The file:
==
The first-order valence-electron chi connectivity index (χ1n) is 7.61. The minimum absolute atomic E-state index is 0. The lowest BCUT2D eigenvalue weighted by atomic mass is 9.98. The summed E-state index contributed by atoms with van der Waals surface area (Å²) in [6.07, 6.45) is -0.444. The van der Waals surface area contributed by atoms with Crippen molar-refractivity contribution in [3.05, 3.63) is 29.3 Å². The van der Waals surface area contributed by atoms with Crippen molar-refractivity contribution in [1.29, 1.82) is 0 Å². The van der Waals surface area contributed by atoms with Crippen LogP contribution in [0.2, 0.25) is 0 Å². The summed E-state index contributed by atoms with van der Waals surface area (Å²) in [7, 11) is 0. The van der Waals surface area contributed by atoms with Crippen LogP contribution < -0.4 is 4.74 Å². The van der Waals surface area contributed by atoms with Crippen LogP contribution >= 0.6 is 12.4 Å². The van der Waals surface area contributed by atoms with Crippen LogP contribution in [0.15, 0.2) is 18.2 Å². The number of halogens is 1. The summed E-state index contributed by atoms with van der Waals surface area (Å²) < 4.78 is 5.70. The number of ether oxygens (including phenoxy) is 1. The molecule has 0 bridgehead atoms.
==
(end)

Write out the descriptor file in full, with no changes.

The first-order valence-electron chi connectivity index (χ1n) is 7.61. The minimum absolute atomic E-state index is 0. The lowest BCUT2D eigenvalue weighted by atomic mass is 9.98. The summed E-state index contributed by atoms with van der Waals surface area (Å²) in [6.07, 6.45) is -0.444. The van der Waals surface area contributed by atoms with Crippen molar-refractivity contribution in [3.05, 3.63) is 29.3 Å². The van der Waals surface area contributed by atoms with Crippen molar-refractivity contribution in [1.29, 1.82) is 0 Å². The van der Waals surface area contributed by atoms with Crippen LogP contribution in [0.2, 0.25) is 0 Å². The summed E-state index contributed by atoms with van der Waals surface area (Å²) in [7, 11) is 0. The van der Waals surface area contributed by atoms with Crippen LogP contribution < -0.4 is 4.74 Å². The van der Waals surface area contributed by atoms with Crippen LogP contribution >= 0.6 is 12.4 Å². The van der Waals surface area contributed by atoms with Crippen LogP contribution in [0.15, 0.2) is 18.2 Å². The number of halogens is 1. The summed E-state index contributed by atoms with van der Waals surface area (Å²) < 4.78 is 5.70. The number of ether oxygens (including phenoxy) is 1. The molecule has 0 bridgehead atoms.